Spinach, Bloomsdale

Dark green leaves are more savoyed than Giant Winter.  Selected for early spring and fall crops as it has good cold soil emergence but a tendency to bolt in the heat.  Performs well as a winter greenhouse crop or overwinter outdoors under mulch.  David Landreth developed the original Bloomsdale spinach in the 1800s.  (Spinacia oleracea)

Spinach, Bloomsdale Plant Info

  • PLANT TYPE: Annual
  • SCIENTIFIC NAME: Spinacia oleracea
  • LIGHT: Full Sun
  • SOIL TYPE: Well-drained, high organic matter
  • pH RANGE: 6.5 – 7.5
  • MOISTURE/WATERING: Even moisture, not waterlogged
  • MATURITY IN DAYS: 40 – 50
  • KNOWN PESTS: Leaf Miner
  • KNOWN DISEASES: N/A

OVERVIEW:

Spinach is mainly an early-spring and late-fall crop, but in some areas, where summer temperatures are mild, it may be grown continuously from early spring until late fall where tempatures changes are not severe.

Spinach will grow on almost any well-drained, fertile soil where sufficient moisture is available.  Spinach is very sensitive to acid soil.  If a soil test shows the need, apply lime to the part of the garden used for spinach, regardless of the treatment given the rest of the area.  Use thinned spinach plants in salad – they are very nutritious and taste great!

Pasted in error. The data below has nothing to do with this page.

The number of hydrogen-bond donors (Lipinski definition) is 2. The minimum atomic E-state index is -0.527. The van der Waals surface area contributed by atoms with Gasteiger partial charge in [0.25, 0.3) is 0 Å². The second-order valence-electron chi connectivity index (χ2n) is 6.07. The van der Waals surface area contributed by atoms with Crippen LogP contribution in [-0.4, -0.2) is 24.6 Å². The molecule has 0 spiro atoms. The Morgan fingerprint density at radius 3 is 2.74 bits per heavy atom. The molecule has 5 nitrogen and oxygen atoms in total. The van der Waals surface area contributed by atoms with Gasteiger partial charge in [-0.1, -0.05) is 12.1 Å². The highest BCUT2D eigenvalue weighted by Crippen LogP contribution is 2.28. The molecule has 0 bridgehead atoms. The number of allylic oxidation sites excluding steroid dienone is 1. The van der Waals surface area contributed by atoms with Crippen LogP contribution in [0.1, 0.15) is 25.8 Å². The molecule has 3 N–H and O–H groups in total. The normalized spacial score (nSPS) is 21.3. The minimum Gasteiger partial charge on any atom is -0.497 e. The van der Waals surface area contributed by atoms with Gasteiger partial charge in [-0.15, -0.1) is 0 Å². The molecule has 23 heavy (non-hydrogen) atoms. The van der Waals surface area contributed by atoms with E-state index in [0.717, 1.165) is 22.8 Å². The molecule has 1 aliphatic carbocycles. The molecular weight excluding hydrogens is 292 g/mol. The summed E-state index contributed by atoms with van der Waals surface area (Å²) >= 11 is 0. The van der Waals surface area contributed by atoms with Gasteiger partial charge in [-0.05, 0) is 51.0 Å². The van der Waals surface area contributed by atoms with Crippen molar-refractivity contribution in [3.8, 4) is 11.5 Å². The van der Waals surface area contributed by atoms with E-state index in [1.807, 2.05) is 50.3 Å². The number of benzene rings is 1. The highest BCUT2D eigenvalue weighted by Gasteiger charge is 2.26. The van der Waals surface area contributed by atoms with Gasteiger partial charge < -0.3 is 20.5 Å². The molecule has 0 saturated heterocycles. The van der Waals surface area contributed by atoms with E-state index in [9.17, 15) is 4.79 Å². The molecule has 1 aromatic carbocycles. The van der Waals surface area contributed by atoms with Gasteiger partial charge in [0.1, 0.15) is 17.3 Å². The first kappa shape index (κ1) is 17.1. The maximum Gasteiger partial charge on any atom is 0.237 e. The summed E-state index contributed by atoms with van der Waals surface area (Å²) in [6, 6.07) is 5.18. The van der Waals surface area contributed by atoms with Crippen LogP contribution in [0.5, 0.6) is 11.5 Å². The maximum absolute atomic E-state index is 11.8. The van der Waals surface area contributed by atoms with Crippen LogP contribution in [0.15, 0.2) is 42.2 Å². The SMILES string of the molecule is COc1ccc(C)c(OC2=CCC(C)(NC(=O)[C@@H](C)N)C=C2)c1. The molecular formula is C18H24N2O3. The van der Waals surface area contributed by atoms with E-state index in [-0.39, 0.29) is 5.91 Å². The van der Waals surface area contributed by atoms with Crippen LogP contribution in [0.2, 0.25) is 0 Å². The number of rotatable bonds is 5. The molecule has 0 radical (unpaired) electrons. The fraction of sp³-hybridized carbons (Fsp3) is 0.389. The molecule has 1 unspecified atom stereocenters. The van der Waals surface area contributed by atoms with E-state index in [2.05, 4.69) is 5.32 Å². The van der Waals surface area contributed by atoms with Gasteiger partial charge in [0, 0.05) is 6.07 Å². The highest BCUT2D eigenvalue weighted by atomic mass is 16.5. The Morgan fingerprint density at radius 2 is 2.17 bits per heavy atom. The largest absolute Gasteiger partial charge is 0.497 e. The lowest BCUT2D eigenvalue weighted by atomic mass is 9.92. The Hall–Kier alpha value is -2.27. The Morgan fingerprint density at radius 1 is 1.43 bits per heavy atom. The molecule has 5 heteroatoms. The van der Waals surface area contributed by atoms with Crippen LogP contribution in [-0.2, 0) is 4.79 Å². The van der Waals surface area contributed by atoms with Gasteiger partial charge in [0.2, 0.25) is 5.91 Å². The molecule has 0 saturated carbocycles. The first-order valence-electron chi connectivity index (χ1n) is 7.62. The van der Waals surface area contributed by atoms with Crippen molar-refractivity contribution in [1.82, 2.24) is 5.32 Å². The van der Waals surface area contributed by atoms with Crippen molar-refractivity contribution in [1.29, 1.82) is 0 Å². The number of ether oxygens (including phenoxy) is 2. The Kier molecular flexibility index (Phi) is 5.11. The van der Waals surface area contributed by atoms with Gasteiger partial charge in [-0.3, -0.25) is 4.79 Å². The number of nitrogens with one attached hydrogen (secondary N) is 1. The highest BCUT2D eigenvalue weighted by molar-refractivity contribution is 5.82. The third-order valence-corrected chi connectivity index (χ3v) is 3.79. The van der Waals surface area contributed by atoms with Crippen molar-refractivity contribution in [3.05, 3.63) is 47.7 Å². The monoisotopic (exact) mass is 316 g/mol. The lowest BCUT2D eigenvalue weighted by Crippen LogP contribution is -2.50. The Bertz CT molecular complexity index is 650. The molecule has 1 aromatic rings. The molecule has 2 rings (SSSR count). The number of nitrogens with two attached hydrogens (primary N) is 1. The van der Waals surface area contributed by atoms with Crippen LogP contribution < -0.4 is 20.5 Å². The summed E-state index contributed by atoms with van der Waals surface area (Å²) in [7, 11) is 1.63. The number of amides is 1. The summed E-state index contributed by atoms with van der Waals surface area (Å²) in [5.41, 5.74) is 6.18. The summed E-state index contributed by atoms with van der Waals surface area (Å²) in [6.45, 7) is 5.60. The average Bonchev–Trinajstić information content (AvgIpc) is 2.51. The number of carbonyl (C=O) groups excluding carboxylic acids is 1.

PROPAGATION / SOWING OF SPINACH:

Spinach thrives in cool weather, so plant as soon as the soil can be worked or when soil temperatures are between 10-24°C.  For a fall crop, plant spinach again in late August or early September.  Sow spinach thinly, about ½” deep.  Thin to 1-3” apart in rows 12” apart.

COMPANION PLANTING OF SPINACH:

Spinach does well with bush beans, cabbage family, celery, lettuce, onion, pea.

CARE & GROWING OF SPINACH:

Spinach prefer full sun to partial shade with a soil pH of 6.5-7.5.  Spinach are moderate feeders require a fertile, well cultivated soil.  Enrich soil with plenty of compost and some partially rotted manure or fertilizer high in nitrogen.  Spinach needs even moisture for good growth.  Drought and warm temperatures will cause premature bolting in spinach.

HARVESTING SPINACH:

Cut spinach as soon as leaves are big enough to eat.  If spinach is looking old and tired, cut the entire plant back to 1” tall to stimulate young, tasty growth.  If spinach showing signs of bolting, harvest the whole crop – it freezes well.

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